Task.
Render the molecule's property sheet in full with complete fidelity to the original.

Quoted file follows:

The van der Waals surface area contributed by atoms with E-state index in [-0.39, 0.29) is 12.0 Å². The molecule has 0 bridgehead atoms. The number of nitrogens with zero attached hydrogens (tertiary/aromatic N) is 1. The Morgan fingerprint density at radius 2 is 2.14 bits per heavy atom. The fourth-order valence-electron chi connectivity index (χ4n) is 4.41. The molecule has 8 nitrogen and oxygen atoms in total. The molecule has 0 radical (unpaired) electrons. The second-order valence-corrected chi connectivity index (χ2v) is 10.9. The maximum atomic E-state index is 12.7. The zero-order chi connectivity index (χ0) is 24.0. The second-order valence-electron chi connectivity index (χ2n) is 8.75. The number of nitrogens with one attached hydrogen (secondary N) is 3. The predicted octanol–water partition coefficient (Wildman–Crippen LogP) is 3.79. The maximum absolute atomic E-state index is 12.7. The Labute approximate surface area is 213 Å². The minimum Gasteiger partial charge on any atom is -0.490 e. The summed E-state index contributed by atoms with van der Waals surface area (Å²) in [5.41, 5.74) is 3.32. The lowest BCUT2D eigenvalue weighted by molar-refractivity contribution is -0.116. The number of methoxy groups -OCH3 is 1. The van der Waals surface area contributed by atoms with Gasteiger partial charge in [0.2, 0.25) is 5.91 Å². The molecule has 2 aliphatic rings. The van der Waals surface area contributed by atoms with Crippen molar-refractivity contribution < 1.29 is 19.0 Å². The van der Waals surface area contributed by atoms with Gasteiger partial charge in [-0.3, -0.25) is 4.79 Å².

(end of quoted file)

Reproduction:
The van der Waals surface area contributed by atoms with E-state index in [-0.39, 0.29) is 12.0 Å². The molecule has 0 bridgehead atoms. The number of nitrogens with zero attached hydrogens (tertiary/aromatic N) is 1. The Morgan fingerprint density at radius 2 is 2.14 bits per heavy atom. The fourth-order valence-electron chi connectivity index (χ4n) is 4.41. The molecule has 8 nitrogen and oxygen atoms in total. The molecule has 0 radical (unpaired) electrons. The second-order valence-corrected chi connectivity index (χ2v) is 10.9. The maximum atomic E-state index is 12.7. The zero-order chi connectivity index (χ0) is 24.0. The second-order valence-electron chi connectivity index (χ2n) is 8.75. The number of nitrogens with one attached hydrogen (secondary N) is 3. The predicted octanol–water partition coefficient (Wildman–Crippen LogP) is 3.79. The maximum absolute atomic E-state index is 12.7. The Labute approximate surface area is 213 Å². The minimum Gasteiger partial charge on any atom is -0.490 e. The summed E-state index contributed by atoms with van der Waals surface area (Å²) in [5.41, 5.74) is 3.32. The lowest BCUT2D eigenvalue weighted by molar-refractivity contribution is -0.116. The number of methoxy groups -OCH3 is 1. The van der Waals surface area contributed by atoms with Gasteiger partial charge in [0.2, 0.25) is 5.91 Å². The molecule has 2 aliphatic rings. The van der Waals surface area contributed by atoms with Crippen molar-refractivity contribution < 1.29 is 19.0 Å². The van der Waals surface area contributed by atoms with Gasteiger partial charge in [-0.3, -0.25) is 4.79 Å².